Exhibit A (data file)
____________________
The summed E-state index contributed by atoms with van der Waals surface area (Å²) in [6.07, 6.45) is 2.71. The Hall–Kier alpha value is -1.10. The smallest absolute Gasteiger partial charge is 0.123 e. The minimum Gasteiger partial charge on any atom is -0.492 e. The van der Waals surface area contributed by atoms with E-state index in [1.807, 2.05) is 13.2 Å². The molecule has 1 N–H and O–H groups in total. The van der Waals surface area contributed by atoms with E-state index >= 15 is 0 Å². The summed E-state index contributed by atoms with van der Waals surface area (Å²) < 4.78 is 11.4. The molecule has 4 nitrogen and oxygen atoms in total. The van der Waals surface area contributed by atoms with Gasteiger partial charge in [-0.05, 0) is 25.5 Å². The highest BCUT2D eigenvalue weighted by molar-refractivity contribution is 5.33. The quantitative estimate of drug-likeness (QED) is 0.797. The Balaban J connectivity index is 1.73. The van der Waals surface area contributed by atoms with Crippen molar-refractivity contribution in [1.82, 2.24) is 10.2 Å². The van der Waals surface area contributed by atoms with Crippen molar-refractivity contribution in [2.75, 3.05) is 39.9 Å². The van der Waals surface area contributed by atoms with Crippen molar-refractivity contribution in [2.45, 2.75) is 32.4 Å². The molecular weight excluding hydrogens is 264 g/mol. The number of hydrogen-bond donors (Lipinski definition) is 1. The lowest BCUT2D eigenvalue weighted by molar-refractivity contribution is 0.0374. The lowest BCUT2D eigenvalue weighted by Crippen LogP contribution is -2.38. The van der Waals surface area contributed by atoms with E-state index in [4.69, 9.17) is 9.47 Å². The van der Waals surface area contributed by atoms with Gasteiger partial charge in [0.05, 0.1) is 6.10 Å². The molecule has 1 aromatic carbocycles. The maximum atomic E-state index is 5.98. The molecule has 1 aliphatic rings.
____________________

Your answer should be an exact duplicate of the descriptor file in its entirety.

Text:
The summed E-state index contributed by atoms with van der Waals surface area (Å²) in [6.07, 6.45) is 2.71. The Hall–Kier alpha value is -1.10. The smallest absolute Gasteiger partial charge is 0.123 e. The minimum Gasteiger partial charge on any atom is -0.492 e. The van der Waals surface area contributed by atoms with E-state index in [1.807, 2.05) is 13.2 Å². The molecule has 1 N–H and O–H groups in total. The van der Waals surface area contributed by atoms with E-state index >= 15 is 0 Å². The summed E-state index contributed by atoms with van der Waals surface area (Å²) < 4.78 is 11.4. The molecule has 4 nitrogen and oxygen atoms in total. The van der Waals surface area contributed by atoms with Gasteiger partial charge in [-0.05, 0) is 25.5 Å². The highest BCUT2D eigenvalue weighted by molar-refractivity contribution is 5.33. The quantitative estimate of drug-likeness (QED) is 0.797. The Balaban J connectivity index is 1.73. The van der Waals surface area contributed by atoms with Crippen molar-refractivity contribution in [1.82, 2.24) is 10.2 Å². The van der Waals surface area contributed by atoms with Crippen molar-refractivity contribution in [2.75, 3.05) is 39.9 Å². The van der Waals surface area contributed by atoms with Crippen molar-refractivity contribution in [2.45, 2.75) is 32.4 Å². The molecular weight excluding hydrogens is 264 g/mol. The number of hydrogen-bond donors (Lipinski definition) is 1. The lowest BCUT2D eigenvalue weighted by molar-refractivity contribution is 0.0374. The lowest BCUT2D eigenvalue weighted by Crippen LogP contribution is -2.38. The van der Waals surface area contributed by atoms with E-state index in [4.69, 9.17) is 9.47 Å². The van der Waals surface area contributed by atoms with Gasteiger partial charge in [0.05, 0.1) is 6.10 Å². The molecule has 1 aromatic carbocycles. The maximum atomic E-state index is 5.98. The molecule has 1 aliphatic rings.